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On Student Press Freedom Day, FIRE report shows majority of student newspapers face administrative censorship
If you’ve been following FIRE's Newsdesk this week, you already know that today is Student Press Freedom Day.
At FIRE, we celebrate and defend freedom of the press on college campuses every day of the year: We get numerous calls and messages from student journalists throughout the year seeking help when they face censorship, and our new Student Press Freedom Initiative and 24/7 Student Press Hotline (717-734-SPFI) are designed to offer rapid support when student journalists need it.
This year, for Student Press Freedom Day, we wanted to look at the issue of college media censorship from a slightly different angle. We could tell you anecdotes about all the cases we’ve been working on (and, let’s be honest, we’ll probably still do that), but instead of solely relying on anecdotal evidence, we wanted to present you with data.
Cue our new report: Free PRESSED: How Administrative Censorship is Squeezing Student Newsrooms.
This report asks, “What does the problem of student press censorship actually look like?”
To answer this question, we conducted a nationwide survey of editors of newspapers at public, four-year institutions. And the results weren’t exactly pretty.
63.8% of editors reported experiencing at least one instance of administrative censorship in the year preceding the survey.
“What does the problem of student press censorship actually look like?”
This was the second time this survey has been conducted. I conducted a nearly-identical survey during the 2016–17 academic year as part of my master’s thesis. And the numbers haven’t really changed since then. The earlier survey indicated that 60% of editors experienced administrative censorship in the year prior, which — when you take into account the margin of error — is nearly identical to this year’s 63.8%.
Most of these students reported experiencing administrative requests or demands not to publish certain content. In the latest survey, 60.9% of respondents reported experiencing such requests, and in the earlier survey, the number was 51.6%.
Other editors reported experiencing funding threats, threats to their advisers, and threats of job loss, among other censorship practices.
The survey also explored the question of what topics student journalists might believe their administrators don’t want them covering. Perhaps unsurprisingly, editors most reported believing that administrators disapprove of their publications covering topics like administrative decisions (40.6%), college personnel issues (40.6%), and college finances (31.9%).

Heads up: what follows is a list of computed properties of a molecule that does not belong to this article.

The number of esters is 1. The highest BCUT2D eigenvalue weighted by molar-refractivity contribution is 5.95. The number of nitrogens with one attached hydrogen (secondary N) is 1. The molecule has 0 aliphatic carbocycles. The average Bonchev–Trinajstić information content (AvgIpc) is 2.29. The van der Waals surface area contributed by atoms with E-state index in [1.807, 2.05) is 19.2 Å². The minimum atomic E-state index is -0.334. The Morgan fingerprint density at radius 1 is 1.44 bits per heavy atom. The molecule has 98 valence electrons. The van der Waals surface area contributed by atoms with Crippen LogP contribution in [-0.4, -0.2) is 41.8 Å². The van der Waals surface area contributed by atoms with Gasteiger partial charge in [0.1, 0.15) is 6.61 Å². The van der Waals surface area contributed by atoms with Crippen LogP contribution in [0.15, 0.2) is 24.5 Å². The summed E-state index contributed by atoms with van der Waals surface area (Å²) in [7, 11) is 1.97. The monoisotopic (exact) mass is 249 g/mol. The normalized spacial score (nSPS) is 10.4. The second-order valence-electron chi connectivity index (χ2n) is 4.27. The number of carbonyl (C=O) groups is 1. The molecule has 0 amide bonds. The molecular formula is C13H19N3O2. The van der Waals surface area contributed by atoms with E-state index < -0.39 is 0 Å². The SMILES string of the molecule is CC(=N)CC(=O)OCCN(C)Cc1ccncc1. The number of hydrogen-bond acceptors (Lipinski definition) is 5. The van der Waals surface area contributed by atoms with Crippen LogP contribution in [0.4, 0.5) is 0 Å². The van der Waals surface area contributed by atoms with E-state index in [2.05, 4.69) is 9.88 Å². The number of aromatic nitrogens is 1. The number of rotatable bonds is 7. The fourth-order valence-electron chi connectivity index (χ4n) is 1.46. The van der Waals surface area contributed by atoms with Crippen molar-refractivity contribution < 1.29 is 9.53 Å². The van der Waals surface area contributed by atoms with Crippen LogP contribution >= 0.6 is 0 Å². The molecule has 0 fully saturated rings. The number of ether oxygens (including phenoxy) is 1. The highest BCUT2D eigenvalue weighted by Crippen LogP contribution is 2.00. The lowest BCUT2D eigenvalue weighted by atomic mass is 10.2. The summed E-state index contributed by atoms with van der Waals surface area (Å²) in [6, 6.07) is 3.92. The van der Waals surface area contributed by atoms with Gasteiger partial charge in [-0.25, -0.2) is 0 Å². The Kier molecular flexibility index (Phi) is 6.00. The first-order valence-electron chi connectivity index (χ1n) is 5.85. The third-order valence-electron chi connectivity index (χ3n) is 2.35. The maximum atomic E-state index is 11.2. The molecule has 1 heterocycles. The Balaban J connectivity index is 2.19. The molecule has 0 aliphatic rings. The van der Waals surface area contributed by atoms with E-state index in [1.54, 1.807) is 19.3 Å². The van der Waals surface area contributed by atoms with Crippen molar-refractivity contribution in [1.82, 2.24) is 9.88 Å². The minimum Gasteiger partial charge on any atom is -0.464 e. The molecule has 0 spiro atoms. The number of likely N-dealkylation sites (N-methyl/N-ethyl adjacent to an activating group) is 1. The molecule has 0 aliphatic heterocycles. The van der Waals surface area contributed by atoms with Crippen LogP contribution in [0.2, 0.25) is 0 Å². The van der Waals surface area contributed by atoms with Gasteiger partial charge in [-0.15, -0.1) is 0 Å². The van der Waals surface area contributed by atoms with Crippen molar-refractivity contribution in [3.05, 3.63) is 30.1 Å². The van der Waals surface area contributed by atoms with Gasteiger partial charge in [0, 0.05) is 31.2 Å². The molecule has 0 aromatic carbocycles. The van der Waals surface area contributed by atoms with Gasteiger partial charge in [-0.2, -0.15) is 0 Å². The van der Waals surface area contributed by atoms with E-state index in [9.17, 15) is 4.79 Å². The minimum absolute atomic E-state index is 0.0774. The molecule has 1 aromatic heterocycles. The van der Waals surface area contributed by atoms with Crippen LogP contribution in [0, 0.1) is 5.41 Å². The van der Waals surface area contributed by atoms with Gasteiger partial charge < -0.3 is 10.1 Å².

Astonishingly, nearly a quarter of respondents reported believing their administrators disapprove of them covering sexual assault and Title IX issues. More than one-in-five respondents believed administrators disapprove of their publications covering campus crime.
The fact that 63.8% of respondents reported experiencing censorship tells us a lot about the state of student press freedom. First, it tells us that the problem is more widespread than anecdotes might suggest. While organizations that defend student journalists’ rights, such as FIRE and the Student Press Law Center, hear from numerous student reporters in need of help every year, there are likely many more students who simply don’t call for help.
FIRE’s Student Press Freedom Initiative is on a mission to change that.
The fact that 63.8% of respondents reported experiencing censorship tells us a lot about the state of student press freedom.
We offer several resources that we hope will help student journalists know when to call for help and make it easy for them to do so.
For example, CanIPublishThis.com — our interactive guide to media law — helps student journalists work through potential legal risks in their content and offers insight on when it’s time to call a lawyer.
When the time comes to call for help, our 24/7 legal hotline — 717-734-SPFI — makes it easy for student journalists and their advisers to get in touch. This hotline allows us to quickly offer resources and information, as well as jump into advocacy in urgent situations.
And we’re dedicated to reaching out to student publications that may just not know resources exist. Just two weeks ago, upon the launch of SPFI, we sent boxes of snacks to 200 student newsrooms across the country, letting them know we’re here if they need us. And, to another 1200 student newsrooms, we mailed copies of our guidebook Can I Publish This?: A Student Journalist’s Guide to Self-Directed Pre-Publication Review.
Our plan is to repeat this survey again in three years, allowing us to collect longitudinal data about the status of college press freedom in the United States. And, until then, we’re going to do our best to bring that 63.8% down.
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